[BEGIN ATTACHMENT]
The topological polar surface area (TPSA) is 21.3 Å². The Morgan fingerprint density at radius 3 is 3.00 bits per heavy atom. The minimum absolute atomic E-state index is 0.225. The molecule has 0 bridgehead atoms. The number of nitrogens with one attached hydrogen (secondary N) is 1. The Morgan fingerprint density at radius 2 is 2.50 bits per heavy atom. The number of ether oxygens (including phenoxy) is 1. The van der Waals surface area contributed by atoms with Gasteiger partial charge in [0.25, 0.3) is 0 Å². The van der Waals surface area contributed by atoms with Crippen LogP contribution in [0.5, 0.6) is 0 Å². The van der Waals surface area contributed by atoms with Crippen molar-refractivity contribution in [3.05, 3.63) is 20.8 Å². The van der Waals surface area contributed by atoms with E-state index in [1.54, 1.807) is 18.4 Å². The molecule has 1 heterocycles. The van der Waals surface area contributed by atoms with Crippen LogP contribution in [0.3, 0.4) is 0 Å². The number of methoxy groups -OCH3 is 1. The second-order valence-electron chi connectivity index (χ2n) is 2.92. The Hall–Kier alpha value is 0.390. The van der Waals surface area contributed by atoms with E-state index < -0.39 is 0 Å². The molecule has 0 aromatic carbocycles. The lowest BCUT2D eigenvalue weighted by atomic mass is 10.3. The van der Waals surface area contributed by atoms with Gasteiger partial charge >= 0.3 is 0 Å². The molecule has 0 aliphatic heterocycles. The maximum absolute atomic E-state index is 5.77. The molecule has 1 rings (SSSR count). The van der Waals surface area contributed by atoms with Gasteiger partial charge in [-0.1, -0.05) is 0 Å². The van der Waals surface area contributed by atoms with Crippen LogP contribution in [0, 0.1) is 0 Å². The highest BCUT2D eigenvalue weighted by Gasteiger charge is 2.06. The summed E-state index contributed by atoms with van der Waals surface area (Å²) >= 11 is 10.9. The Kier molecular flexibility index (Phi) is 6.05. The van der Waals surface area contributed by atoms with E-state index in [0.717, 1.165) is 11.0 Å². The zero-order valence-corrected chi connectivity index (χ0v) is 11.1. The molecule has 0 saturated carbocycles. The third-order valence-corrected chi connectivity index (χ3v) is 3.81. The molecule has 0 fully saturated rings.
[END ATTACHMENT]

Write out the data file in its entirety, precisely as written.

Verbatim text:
The topological polar surface area (TPSA) is 21.3 Å². The Morgan fingerprint density at radius 3 is 3.00 bits per heavy atom. The minimum absolute atomic E-state index is 0.225. The molecule has 0 bridgehead atoms. The number of nitrogens with one attached hydrogen (secondary N) is 1. The Morgan fingerprint density at radius 2 is 2.50 bits per heavy atom. The number of ether oxygens (including phenoxy) is 1. The van der Waals surface area contributed by atoms with Gasteiger partial charge in [0.25, 0.3) is 0 Å². The van der Waals surface area contributed by atoms with Crippen LogP contribution in [0.5, 0.6) is 0 Å². The van der Waals surface area contributed by atoms with Crippen molar-refractivity contribution in [3.05, 3.63) is 20.8 Å². The van der Waals surface area contributed by atoms with E-state index in [1.54, 1.807) is 18.4 Å². The molecule has 1 heterocycles. The van der Waals surface area contributed by atoms with Crippen LogP contribution in [0.3, 0.4) is 0 Å². The number of methoxy groups -OCH3 is 1. The second-order valence-electron chi connectivity index (χ2n) is 2.92. The Hall–Kier alpha value is 0.390. The van der Waals surface area contributed by atoms with E-state index < -0.39 is 0 Å². The molecule has 0 aromatic carbocycles. The lowest BCUT2D eigenvalue weighted by atomic mass is 10.3. The van der Waals surface area contributed by atoms with Gasteiger partial charge >= 0.3 is 0 Å². The molecule has 0 aliphatic heterocycles. The maximum absolute atomic E-state index is 5.77. The molecule has 1 rings (SSSR count). The van der Waals surface area contributed by atoms with Gasteiger partial charge in [-0.1, -0.05) is 0 Å². The van der Waals surface area contributed by atoms with Crippen LogP contribution in [0, 0.1) is 0 Å². The highest BCUT2D eigenvalue weighted by Gasteiger charge is 2.06. The summed E-state index contributed by atoms with van der Waals surface area (Å²) >= 11 is 10.9. The Kier molecular flexibility index (Phi) is 6.05. The van der Waals surface area contributed by atoms with E-state index in [0.717, 1.165) is 11.0 Å². The zero-order valence-corrected chi connectivity index (χ0v) is 11.1. The molecule has 0 saturated carbocycles. The third-order valence-corrected chi connectivity index (χ3v) is 3.81. The molecule has 0 fully saturated rings.